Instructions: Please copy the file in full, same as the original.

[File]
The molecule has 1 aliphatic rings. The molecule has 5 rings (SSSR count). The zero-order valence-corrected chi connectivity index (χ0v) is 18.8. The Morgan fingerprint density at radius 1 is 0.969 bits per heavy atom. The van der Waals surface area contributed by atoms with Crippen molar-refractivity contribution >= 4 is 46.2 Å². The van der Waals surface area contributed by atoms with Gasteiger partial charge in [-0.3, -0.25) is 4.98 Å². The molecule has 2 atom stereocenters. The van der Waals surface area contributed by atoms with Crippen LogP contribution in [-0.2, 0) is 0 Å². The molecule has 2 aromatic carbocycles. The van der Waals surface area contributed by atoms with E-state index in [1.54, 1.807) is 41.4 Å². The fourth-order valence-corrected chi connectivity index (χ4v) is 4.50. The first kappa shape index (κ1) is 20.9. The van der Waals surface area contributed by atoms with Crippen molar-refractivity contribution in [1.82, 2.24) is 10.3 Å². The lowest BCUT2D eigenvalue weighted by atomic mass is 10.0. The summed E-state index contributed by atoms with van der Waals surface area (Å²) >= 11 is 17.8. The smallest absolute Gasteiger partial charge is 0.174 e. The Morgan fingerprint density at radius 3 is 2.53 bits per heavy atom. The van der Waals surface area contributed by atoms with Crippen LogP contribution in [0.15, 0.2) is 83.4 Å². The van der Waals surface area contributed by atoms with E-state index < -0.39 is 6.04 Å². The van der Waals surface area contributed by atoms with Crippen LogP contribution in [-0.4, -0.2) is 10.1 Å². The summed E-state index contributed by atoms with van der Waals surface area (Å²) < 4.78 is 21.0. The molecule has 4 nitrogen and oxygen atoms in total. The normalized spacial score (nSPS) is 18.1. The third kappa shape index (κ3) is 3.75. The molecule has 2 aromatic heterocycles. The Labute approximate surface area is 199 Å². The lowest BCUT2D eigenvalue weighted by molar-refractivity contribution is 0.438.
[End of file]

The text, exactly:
The molecule has 1 aliphatic rings. The molecule has 5 rings (SSSR count). The zero-order valence-corrected chi connectivity index (χ0v) is 18.8. The Morgan fingerprint density at radius 1 is 0.969 bits per heavy atom. The van der Waals surface area contributed by atoms with Crippen molar-refractivity contribution >= 4 is 46.2 Å². The van der Waals surface area contributed by atoms with Gasteiger partial charge in [-0.3, -0.25) is 4.98 Å². The molecule has 2 atom stereocenters. The van der Waals surface area contributed by atoms with Crippen LogP contribution in [-0.2, 0) is 0 Å². The molecule has 2 aromatic carbocycles. The van der Waals surface area contributed by atoms with E-state index in [1.54, 1.807) is 41.4 Å². The fourth-order valence-corrected chi connectivity index (χ4v) is 4.50. The first kappa shape index (κ1) is 20.9. The van der Waals surface area contributed by atoms with Crippen molar-refractivity contribution in [1.82, 2.24) is 10.3 Å². The lowest BCUT2D eigenvalue weighted by atomic mass is 10.0. The summed E-state index contributed by atoms with van der Waals surface area (Å²) >= 11 is 17.8. The smallest absolute Gasteiger partial charge is 0.174 e. The Morgan fingerprint density at radius 3 is 2.53 bits per heavy atom. The van der Waals surface area contributed by atoms with Crippen LogP contribution in [0.15, 0.2) is 83.4 Å². The van der Waals surface area contributed by atoms with E-state index < -0.39 is 6.04 Å². The van der Waals surface area contributed by atoms with Crippen LogP contribution in [-0.4, -0.2) is 10.1 Å². The summed E-state index contributed by atoms with van der Waals surface area (Å²) < 4.78 is 21.0. The molecule has 4 nitrogen and oxygen atoms in total. The normalized spacial score (nSPS) is 18.1. The third kappa shape index (κ3) is 3.75. The molecule has 2 aromatic heterocycles. The Labute approximate surface area is 199 Å². The lowest BCUT2D eigenvalue weighted by molar-refractivity contribution is 0.438.